Additional motor parameters are automatically fed to the adaptive model during a motor identification run when the drive is commissioned. In many cases, appropriate model parameter identification can be done without rotating the motor shaft. For fine-tuning of the motor model, which is only needed for few high-demand applications, the motor has to be run, but then only for a short time and without load.

Figure 1: DTC operation principle.

Figure 1: DTC operation principle. For a larger image click here.

Stator resistance (voltage drop) is the only measurable parameter needed for estimating the motor’s magnetic flux. Motor torque can then be calculated as the cross product of estimated stator flux and stator current vectors. While stator resistance is the main source of estimation error, its influence diminishes with increasing motor speed and voltage. Thus DTC has excellent torque accuracy in a wide speed range. Moreover, DTC includes advanced ways to minimise estimation error at low motor speeds.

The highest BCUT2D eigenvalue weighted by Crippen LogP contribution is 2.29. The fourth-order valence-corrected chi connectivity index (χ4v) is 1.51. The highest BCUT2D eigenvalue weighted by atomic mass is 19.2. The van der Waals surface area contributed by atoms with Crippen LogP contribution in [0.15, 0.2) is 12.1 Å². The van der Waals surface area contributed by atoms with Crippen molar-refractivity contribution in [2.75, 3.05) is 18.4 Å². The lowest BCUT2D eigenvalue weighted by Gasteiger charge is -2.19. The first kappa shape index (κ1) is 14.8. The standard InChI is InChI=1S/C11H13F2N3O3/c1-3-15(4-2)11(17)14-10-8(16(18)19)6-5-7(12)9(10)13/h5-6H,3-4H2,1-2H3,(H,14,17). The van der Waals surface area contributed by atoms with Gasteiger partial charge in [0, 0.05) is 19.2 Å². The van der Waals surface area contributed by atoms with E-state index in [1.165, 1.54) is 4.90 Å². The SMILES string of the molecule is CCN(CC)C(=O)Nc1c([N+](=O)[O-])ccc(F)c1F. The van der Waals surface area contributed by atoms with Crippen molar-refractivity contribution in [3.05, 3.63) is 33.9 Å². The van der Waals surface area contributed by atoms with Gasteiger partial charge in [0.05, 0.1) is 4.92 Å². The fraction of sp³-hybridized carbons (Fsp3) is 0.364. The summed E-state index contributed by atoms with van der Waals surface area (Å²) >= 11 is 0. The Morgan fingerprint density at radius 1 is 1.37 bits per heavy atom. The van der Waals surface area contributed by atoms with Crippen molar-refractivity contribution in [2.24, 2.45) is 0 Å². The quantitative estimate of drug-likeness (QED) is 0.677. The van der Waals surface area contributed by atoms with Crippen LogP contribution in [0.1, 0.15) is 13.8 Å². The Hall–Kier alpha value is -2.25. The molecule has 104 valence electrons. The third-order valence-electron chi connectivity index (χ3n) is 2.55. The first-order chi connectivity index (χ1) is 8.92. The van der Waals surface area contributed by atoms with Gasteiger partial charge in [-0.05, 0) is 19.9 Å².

Output signals from the motor model — which represent actual stator flux and motor torque — go to a flux comparator and torque comparator respectively. These separate control units compare their inputs to a flux and torque reference value. Already in the mid-1990s the first DTC controlled drives performed these functions every 25 μs using a high-power digital signal processor (DSP). In the latest control generation the interval is reduced down to 12.5 μs, thus further enhancing control performance. Each comparator seeks to hold its respective flux or torque vector magnitude within a narrow hysteresis band around a reference value. DTC’s fast torque response without overshoot comes, in part, from the ability to minimise these vector fluctuations. Exceptional motor response is also due to the DSP control algorithms updating the adaptive motor model at the same high cycle rate.